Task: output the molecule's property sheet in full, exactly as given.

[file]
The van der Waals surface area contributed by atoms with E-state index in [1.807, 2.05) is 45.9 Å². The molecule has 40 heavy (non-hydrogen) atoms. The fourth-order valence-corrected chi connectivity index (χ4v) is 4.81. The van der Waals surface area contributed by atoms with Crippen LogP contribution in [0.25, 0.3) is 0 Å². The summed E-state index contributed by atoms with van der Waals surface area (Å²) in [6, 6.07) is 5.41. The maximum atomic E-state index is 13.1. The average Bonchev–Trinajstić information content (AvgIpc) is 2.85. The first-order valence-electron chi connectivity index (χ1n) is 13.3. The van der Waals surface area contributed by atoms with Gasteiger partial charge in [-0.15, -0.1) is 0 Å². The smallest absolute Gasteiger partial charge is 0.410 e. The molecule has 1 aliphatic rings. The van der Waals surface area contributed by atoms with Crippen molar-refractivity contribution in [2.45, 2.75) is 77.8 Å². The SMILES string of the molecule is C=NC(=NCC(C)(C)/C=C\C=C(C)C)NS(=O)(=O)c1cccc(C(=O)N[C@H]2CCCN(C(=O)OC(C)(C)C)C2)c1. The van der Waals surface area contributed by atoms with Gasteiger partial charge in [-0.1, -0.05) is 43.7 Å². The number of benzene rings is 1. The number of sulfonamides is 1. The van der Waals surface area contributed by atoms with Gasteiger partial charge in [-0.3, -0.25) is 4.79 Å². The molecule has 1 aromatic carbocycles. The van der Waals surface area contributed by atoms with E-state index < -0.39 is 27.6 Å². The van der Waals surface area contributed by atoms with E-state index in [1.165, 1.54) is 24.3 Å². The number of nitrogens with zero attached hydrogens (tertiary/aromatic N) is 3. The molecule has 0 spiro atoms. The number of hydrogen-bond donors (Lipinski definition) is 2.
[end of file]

The van der Waals surface area contributed by atoms with E-state index in [1.807, 2.05) is 45.9 Å². The molecule has 40 heavy (non-hydrogen) atoms. The fourth-order valence-corrected chi connectivity index (χ4v) is 4.81. The van der Waals surface area contributed by atoms with Crippen LogP contribution in [0.25, 0.3) is 0 Å². The summed E-state index contributed by atoms with van der Waals surface area (Å²) in [6, 6.07) is 5.41. The maximum atomic E-state index is 13.1. The average Bonchev–Trinajstić information content (AvgIpc) is 2.85. The first-order valence-electron chi connectivity index (χ1n) is 13.3. The van der Waals surface area contributed by atoms with Gasteiger partial charge in [-0.15, -0.1) is 0 Å². The smallest absolute Gasteiger partial charge is 0.410 e. The molecule has 1 aliphatic rings. The van der Waals surface area contributed by atoms with Crippen molar-refractivity contribution in [2.45, 2.75) is 77.8 Å². The SMILES string of the molecule is C=NC(=NCC(C)(C)/C=C\C=C(C)C)NS(=O)(=O)c1cccc(C(=O)N[C@H]2CCCN(C(=O)OC(C)(C)C)C2)c1. The van der Waals surface area contributed by atoms with Gasteiger partial charge in [-0.1, -0.05) is 43.7 Å². The number of benzene rings is 1. The number of sulfonamides is 1. The van der Waals surface area contributed by atoms with Gasteiger partial charge in [-0.3, -0.25) is 4.79 Å². The molecule has 1 aromatic carbocycles. The van der Waals surface area contributed by atoms with E-state index < -0.39 is 27.6 Å². The van der Waals surface area contributed by atoms with E-state index in [1.165, 1.54) is 24.3 Å². The number of nitrogens with zero attached hydrogens (tertiary/aromatic N) is 3. The molecule has 0 spiro atoms. The number of hydrogen-bond donors (Lipinski definition) is 2.